Despite volume lag, drug firms hike price as domestic sales rebound

Domestic pharma sales bounced back in September, but what’s interesting is that this rise was led by pricing growth.

During the pandemic — when people are avoiding hospitals and clinics and fresh prescription growth has slowed down — the volume growth in the domestic market has also fallen. However, a deeper look at the data shows that the volume decline too has been slowing — it fell 4 per cent year-on-year in September against 9.2 per cent decline in August.

Motilal Oswal analysts said for the September quarter, while the volumes fell 6.5 per cent YoY, price growth came in at 4.6 per cent. Kunal Randeria, analyst with Edelweiss Securities, also noted in a recent note that the quarter margins would be driven by pricing growth. “While volume growth faces challenges, mid-single digit price growth is expected to aid margins,” he noted.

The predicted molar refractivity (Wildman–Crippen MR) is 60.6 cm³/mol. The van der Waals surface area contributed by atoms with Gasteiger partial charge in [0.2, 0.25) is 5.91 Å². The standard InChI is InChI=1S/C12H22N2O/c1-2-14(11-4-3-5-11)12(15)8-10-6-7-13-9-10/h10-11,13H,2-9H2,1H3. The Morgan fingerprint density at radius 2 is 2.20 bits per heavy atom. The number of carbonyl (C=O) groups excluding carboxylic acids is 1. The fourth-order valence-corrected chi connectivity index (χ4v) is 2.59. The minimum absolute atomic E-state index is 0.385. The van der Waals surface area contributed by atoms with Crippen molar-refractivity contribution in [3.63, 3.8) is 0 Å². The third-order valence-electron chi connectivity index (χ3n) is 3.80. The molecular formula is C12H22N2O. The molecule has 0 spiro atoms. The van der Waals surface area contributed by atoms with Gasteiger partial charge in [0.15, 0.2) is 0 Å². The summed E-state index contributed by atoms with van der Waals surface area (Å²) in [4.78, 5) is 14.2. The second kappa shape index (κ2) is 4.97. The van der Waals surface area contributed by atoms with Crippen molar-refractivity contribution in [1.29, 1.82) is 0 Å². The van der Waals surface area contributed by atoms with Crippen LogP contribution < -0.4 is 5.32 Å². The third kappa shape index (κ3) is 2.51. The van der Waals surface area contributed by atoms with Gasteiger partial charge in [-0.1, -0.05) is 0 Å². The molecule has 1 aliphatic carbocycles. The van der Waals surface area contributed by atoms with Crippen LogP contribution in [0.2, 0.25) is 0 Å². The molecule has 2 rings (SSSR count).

Companies are allowed to take an annual price hike of up to 10 per cent on non-scheduled drugs (those outside the purview of the National List of Essential Medicines or NLEM). For those in the NLEM, the price hike is determined by the wholesale price index.
“Most firms are, however, unable to pass on this 10 per cent annual price hike allowed as competition itself keeps prices in check. Unless someone has a marquee brand or a very well entrenched brand in the market, no one is usually able to pass on the hike,” said an industry veteran, who headed a multinational giant earlier.

Motilal Oswal analysts also said that while price growth for non-NLEM products stood at 4.8 per cent YoY, NLEM products saw a price rise of 3.6 per cent. Companies such as Glenmark, Ajanta Pharma, and Cipla were among those that witnessed high growth.
Glenmark has been riding on the demand for its oral anti-viral favipiravir. Glenmark has thus bucked another industry trend — the acute therapy grew faster than chronic medicines — thanks to favipiravir.

Other firms have seen their acute therapy sales lag behind chronic drugs. Chronic medicines like cardio-diabetic drugs, among others, have been contributing to the domestic market growth as new prescriptions dried out. The country’s largest drugmaker Sun Pharma, for example, saw a 1.8 per cent dip in September sales, dragged down by therapies like anti-infectives (-13.5 per cent). Anti-infectives are acute therapy drugs taken to fight an infection.

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